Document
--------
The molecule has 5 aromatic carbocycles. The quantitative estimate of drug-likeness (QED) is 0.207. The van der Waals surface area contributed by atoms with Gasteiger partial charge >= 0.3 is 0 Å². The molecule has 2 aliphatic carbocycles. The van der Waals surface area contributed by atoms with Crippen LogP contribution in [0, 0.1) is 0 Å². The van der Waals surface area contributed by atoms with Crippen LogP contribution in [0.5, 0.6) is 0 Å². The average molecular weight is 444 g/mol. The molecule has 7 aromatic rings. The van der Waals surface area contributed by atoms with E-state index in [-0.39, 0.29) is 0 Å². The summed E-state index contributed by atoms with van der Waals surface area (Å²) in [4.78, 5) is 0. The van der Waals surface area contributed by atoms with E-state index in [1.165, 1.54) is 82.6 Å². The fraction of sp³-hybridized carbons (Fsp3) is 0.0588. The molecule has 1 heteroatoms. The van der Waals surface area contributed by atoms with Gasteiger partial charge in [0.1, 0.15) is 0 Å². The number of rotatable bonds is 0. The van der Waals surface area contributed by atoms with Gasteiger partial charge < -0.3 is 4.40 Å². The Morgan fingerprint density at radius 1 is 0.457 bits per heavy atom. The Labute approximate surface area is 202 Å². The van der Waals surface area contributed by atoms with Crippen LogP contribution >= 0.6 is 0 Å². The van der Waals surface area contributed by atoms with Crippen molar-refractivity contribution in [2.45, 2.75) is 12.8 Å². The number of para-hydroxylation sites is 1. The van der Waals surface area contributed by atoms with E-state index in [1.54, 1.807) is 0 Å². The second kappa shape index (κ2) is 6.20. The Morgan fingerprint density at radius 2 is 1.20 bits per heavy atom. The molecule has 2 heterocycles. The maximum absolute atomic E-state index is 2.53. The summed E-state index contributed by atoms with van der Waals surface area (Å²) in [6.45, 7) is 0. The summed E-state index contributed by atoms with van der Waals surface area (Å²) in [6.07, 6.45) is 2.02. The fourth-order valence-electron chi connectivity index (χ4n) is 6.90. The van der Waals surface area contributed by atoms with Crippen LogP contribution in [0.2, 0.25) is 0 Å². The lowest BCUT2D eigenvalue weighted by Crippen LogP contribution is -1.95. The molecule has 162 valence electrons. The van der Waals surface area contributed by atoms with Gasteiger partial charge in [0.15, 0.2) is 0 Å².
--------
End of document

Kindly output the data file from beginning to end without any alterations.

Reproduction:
The molecule has 5 aromatic carbocycles. The quantitative estimate of drug-likeness (QED) is 0.207. The van der Waals surface area contributed by atoms with Gasteiger partial charge >= 0.3 is 0 Å². The molecule has 2 aliphatic carbocycles. The van der Waals surface area contributed by atoms with Crippen LogP contribution in [0, 0.1) is 0 Å². The van der Waals surface area contributed by atoms with Crippen LogP contribution in [0.5, 0.6) is 0 Å². The average molecular weight is 444 g/mol. The molecule has 7 aromatic rings. The van der Waals surface area contributed by atoms with E-state index in [-0.39, 0.29) is 0 Å². The summed E-state index contributed by atoms with van der Waals surface area (Å²) in [4.78, 5) is 0. The van der Waals surface area contributed by atoms with E-state index in [1.165, 1.54) is 82.6 Å². The fraction of sp³-hybridized carbons (Fsp3) is 0.0588. The molecule has 1 heteroatoms. The van der Waals surface area contributed by atoms with Gasteiger partial charge in [0.1, 0.15) is 0 Å². The number of rotatable bonds is 0. The van der Waals surface area contributed by atoms with Gasteiger partial charge < -0.3 is 4.40 Å². The Morgan fingerprint density at radius 1 is 0.457 bits per heavy atom. The Labute approximate surface area is 202 Å². The van der Waals surface area contributed by atoms with Crippen LogP contribution >= 0.6 is 0 Å². The van der Waals surface area contributed by atoms with Crippen molar-refractivity contribution in [2.45, 2.75) is 12.8 Å². The number of para-hydroxylation sites is 1. The van der Waals surface area contributed by atoms with E-state index in [1.54, 1.807) is 0 Å². The second kappa shape index (κ2) is 6.20. The Morgan fingerprint density at radius 2 is 1.20 bits per heavy atom. The molecule has 2 heterocycles. The maximum absolute atomic E-state index is 2.53. The summed E-state index contributed by atoms with van der Waals surface area (Å²) in [6.45, 7) is 0. The summed E-state index contributed by atoms with van der Waals surface area (Å²) in [6.07, 6.45) is 2.02. The fourth-order valence-electron chi connectivity index (χ4n) is 6.90. The van der Waals surface area contributed by atoms with Crippen LogP contribution in [0.2, 0.25) is 0 Å². The lowest BCUT2D eigenvalue weighted by Crippen LogP contribution is -1.95. The molecule has 162 valence electrons. The van der Waals surface area contributed by atoms with Gasteiger partial charge in [0.15, 0.2) is 0 Å².